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Here’s what caused the market downturn

Mark Rider explains that companies’ expectations of lower earnings were a key force in pushing the sharemarket down.

Returns on sharemarket investments were lower in the last three months of 2018 than the rest of the year. That was a result of the ‘correction’ in global markets at the end of 2018.

After the impressive investment returns of 2017, more modest returns in 2018 were to be expected. However, the large correction in late 2018 was driven by downgrades in market expectations of listed companies’ earnings growth, most importantly in the US.

Snapshot of market performance

US shares, which performed strongly for most of 2018 on the back of a buoyant economy and large tax cuts, fell sharply, ending the year down 6.2 per cent. This correction was caused by slower global growth, lower oil prices, the impact of higher rates, a stronger US dollar, and the drag from the trade war and higher tariffs. Given these conditions, the US central bank will likely pause rate hikes at least through the first half of 2019, to give the economy some breathing room.

European growth slowed earlier than the US, due to softer Chinese growth and the impact of trade wars. Brexit issues remain unresolved even as the deadline looms, with Britain scheduled to leave the European Union in March, 2019. The shift in Italian politics has added to debt concerns. And France is dealing with ongoing protests from the gilets jaunes (yellow vests) – a grassroots movement calling for economic justice.

China’s growth has continued to slow and is a significant drag on global growth. US President Donald Trump’s trade war has likely escalated the slowdown. While the Chinese government is now trying to stimulate its economy, the country’s elevated level of debt will likely mean the effect of any stimulus effort will be much more modest than a similar effort in 2015.

In Australia, credit conditions have tightened and house prices have fallen substantially in Sydney and Melbourne, with further falls expected in 2019. We expect economic growth to slow, but remain solid. With the Reserve Bank of Australia putting any interest rate rises on hold, it is the performance of the global economy that remains the key risk to the Australian economy.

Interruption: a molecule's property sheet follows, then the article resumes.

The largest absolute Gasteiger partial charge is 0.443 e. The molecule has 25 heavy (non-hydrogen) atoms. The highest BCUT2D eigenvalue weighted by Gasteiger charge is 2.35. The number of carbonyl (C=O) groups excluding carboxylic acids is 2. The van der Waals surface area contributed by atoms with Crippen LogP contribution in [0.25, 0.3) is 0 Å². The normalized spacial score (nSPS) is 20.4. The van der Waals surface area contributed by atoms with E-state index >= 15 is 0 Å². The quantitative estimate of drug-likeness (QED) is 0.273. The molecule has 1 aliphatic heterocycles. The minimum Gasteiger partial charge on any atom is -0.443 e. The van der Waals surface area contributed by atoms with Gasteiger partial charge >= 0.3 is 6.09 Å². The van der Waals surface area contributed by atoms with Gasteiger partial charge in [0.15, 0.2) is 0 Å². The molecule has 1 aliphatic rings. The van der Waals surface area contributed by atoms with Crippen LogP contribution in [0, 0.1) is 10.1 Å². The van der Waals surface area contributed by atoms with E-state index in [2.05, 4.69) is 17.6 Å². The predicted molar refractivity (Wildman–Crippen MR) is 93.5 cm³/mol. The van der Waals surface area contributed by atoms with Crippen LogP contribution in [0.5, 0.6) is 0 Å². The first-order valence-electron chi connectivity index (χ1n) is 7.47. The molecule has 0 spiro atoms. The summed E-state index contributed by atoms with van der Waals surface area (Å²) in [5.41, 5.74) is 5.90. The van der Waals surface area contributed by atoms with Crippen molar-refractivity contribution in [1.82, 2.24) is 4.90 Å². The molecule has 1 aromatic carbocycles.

The Australian dollar ended the year fractionally above US70¢, which is down 10 per cent from where it was a year ago. The decline in the Aussie reflected weaker Chinese and global growth and the possibility of further US rate hikes throughout 2019. However, reduced expectations for US rate hikes have seen the Australian dollar drift higher.

For the year ahead, ANZ’s Chief Investment Office expects a ‘gradual slowdown’ of global growth, but not a global recession. In this environment we expect shares to generate below-average returns, potentially not a lot better than bond markets.
 

Infographic - Markets at a glance

Markets at a glance

For January to December 2019

Shares

While earnings across most markets remained solid, the last three months of 2018 saw earnings momentum slow across all markets. Global shares finished the year down 7.58% in hedged terms.

US shares
The US sharemarket corrected sharply lower in late 2018 caused by the US-China trade war; higher interest rates on sectors such as housing and cars, and signs that capital goods spending is slowing.

European shares
Lacking the support of the US tax cuts, European shares corrected earlier than the US due to slowdowns in both eurozone business confidence and Chinese growth

Emerging markets
Momentum eased with the central bank of the US tightening, a firmer US dollar, and slower Chinese growth negatively impacting most economies.

Australian shares
Shares were relatively resilient, reflecting support from public spending, business investment and net exports. However, lacklustre wages growth, falling house prices and the financial services royal commission hurt returns.

Fixed interest (Bonds)

With increased concerns about global growth and the large fall in oil prices, sovereign bond markets (bonds issues by governments) found considerable support.

International fixed interest
Weaker economic activity over the latter part of 2018 in conjunction with a large fall in the oil price drove sovereign yields (the interest rates paid on government bonds) lower in late 2018.

Australian fixed interest
This sector produced strong returns in 2018, due to the Reserve Bank of Australia keeping rates on hold, falling house prices and a sharply improved fiscal outlook.

International property/infrastructure
Reflecting the strong support for fixed interest and defensive sectors, international property and infrastructure outperformed in 2018.

Australian dollar/US dollar
The sharp slowdown in global growth pushed the Australian dollar down to around US70¢ over the latter part of 2018. Weaker Chinese growth and concerns regarding the magnitude of rate tightening in the US contributed to the fall.

Source:
JP Morgan & ANZ Wealth. Currency - Bloomberg & ANZ Wealth

Index information:
Global shares - MSCI World ex Australia Net Index (hedged to AUD) | US shares – US S&P 500 | European shares – MSCI Europe | Emerging market shares - MSCI Emerging Markets (Net) in AUD | Australian Shares - S&P / ASX 300 Accumulation | International – fixed interest – Bloomberg Barclays Capital Global Aggregate (hedged to AUD) | Australian fixed interest - Bloomberg AusBond Composite 0+ Yr Index | International property – FTSE EPRA/NAREIT Developed Rental Index ex Australia (hedged) | Infrastructure - FTSE Developed Core infrastructure 50/50 Net Hedged to AUD.

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